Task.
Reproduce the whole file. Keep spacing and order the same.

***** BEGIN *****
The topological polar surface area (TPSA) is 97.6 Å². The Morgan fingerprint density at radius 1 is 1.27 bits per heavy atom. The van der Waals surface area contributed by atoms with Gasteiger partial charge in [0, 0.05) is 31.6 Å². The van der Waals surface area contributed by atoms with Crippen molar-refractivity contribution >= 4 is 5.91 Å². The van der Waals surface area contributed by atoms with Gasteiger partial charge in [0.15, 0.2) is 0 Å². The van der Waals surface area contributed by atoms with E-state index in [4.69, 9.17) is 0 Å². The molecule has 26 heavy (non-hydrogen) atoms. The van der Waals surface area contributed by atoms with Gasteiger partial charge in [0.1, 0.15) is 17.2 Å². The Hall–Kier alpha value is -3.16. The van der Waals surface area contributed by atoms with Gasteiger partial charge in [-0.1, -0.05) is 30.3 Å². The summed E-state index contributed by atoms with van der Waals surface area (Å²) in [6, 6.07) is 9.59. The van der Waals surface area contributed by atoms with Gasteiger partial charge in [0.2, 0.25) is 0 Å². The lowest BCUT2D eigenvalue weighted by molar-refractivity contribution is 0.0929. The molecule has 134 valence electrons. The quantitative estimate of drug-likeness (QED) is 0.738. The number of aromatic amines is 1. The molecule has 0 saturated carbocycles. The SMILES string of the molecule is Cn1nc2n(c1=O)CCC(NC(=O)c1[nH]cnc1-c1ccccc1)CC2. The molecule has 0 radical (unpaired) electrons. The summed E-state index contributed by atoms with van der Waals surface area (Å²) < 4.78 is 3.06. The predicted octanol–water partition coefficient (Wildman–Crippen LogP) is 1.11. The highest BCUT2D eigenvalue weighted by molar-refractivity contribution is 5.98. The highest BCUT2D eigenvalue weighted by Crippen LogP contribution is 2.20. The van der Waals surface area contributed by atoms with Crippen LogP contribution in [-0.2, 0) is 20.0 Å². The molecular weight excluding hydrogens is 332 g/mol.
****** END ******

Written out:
The topological polar surface area (TPSA) is 97.6 Å². The Morgan fingerprint density at radius 1 is 1.27 bits per heavy atom. The van der Waals surface area contributed by atoms with Gasteiger partial charge in [0, 0.05) is 31.6 Å². The van der Waals surface area contributed by atoms with Crippen molar-refractivity contribution >= 4 is 5.91 Å². The van der Waals surface area contributed by atoms with Gasteiger partial charge in [0.15, 0.2) is 0 Å². The van der Waals surface area contributed by atoms with E-state index in [4.69, 9.17) is 0 Å². The molecule has 26 heavy (non-hydrogen) atoms. The van der Waals surface area contributed by atoms with Gasteiger partial charge in [0.1, 0.15) is 17.2 Å². The Hall–Kier alpha value is -3.16. The van der Waals surface area contributed by atoms with Gasteiger partial charge in [-0.1, -0.05) is 30.3 Å². The summed E-state index contributed by atoms with van der Waals surface area (Å²) in [6, 6.07) is 9.59. The van der Waals surface area contributed by atoms with Gasteiger partial charge in [0.2, 0.25) is 0 Å². The lowest BCUT2D eigenvalue weighted by molar-refractivity contribution is 0.0929. The molecule has 134 valence electrons. The quantitative estimate of drug-likeness (QED) is 0.738. The number of aromatic amines is 1. The molecule has 0 saturated carbocycles. The SMILES string of the molecule is Cn1nc2n(c1=O)CCC(NC(=O)c1[nH]cnc1-c1ccccc1)CC2. The molecule has 0 radical (unpaired) electrons. The summed E-state index contributed by atoms with van der Waals surface area (Å²) < 4.78 is 3.06. The predicted octanol–water partition coefficient (Wildman–Crippen LogP) is 1.11. The highest BCUT2D eigenvalue weighted by molar-refractivity contribution is 5.98. The highest BCUT2D eigenvalue weighted by Crippen LogP contribution is 2.20. The van der Waals surface area contributed by atoms with Crippen LogP contribution in [-0.2, 0) is 20.0 Å². The molecular weight excluding hydrogens is 332 g/mol.